All over the state and throughout the country, from school board elections to gubernatorial races, more and more campaigns are driven not by candidates’ qualifications or issues of particular local concern but by bigger battles of national scope.

In the campaign for Seattle city attorney – a position that would seem as local as you can get – one candidate, Ann Davison, is being attacked for switching to the Republican Party while Donald Trump was president, while the other, Nicole Thomas-Kennedy, is getting boosted by the country-wide push to defund the police.

In the race for Seattle mayor, candidate Bruce Harrell is being excoriated in a TV ad supporting his opponent, M. Lorena Gonzalez, because he got a campaign donation (which he returned, by the way) from a real estate mogul who had previously donated money to Trump.

Down in southwest Washington, Republican U.S. Rep. Jaime Herrera Beutler will face primary election opposition next year, not because she has done a bad job serving her district, but because she voted to impeach Trump.

And back up in Seattle, U.S. Sen. Bernie Sanders, the Vermont socialist who twice was a major contender for the Democratic presidential nomination, has weighed in with endorsements in the mayoral race and in two port commission races.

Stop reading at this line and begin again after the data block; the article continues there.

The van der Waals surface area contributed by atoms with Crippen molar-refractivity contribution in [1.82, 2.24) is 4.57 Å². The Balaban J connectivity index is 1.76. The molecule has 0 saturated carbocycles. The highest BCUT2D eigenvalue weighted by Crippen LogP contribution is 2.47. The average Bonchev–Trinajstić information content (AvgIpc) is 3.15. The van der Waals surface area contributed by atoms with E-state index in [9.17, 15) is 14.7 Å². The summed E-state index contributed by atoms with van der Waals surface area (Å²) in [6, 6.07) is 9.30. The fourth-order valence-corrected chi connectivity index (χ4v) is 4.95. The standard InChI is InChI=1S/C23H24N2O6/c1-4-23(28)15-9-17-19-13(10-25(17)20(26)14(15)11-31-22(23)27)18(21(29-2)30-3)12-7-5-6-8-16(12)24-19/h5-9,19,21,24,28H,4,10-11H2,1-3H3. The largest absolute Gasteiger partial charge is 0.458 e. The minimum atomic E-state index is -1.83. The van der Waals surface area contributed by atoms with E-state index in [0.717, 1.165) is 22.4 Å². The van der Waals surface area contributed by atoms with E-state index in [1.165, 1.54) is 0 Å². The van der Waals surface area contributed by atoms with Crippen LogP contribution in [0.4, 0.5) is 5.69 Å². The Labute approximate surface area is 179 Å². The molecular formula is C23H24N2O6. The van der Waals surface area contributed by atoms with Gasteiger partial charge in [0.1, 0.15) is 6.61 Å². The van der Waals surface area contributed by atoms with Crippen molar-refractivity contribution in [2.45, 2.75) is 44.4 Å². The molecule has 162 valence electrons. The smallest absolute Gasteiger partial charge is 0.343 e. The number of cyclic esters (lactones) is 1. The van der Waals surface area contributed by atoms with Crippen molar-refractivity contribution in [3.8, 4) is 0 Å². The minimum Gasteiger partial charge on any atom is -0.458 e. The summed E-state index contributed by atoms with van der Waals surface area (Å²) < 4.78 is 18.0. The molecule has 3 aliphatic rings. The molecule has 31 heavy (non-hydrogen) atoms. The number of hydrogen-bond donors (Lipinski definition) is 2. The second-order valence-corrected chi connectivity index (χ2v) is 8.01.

All over the state and throughout the country, from school board elections to gubernatorial races, more and more campaigns are driven not by candidates’ qualifications or issues of particular local concern but by bigger battles of national scope. Candidates and campaign managers are finding that voters, ever more poorly informed about issues close to home, are revved up by the things they read about on social media and from what they hear on talk radio and cable TV. And those things seldom have anything to do with potholes getting fixed, bridges being repaired or classrooms being properly supplied.

There are many reasons for this phenomenon, including the decline and disappearance of so many local newspapers, the rise of Facebook and Twitter, and the extreme polarization of American politics, particularly the stark ideological drift of cities toward the left and rural areas toward the right. It might be that local politics was never quite as local as it once seemed, but it is obvious now that local elections are skirmishes in cultural and ideological wars that span 50 states. 

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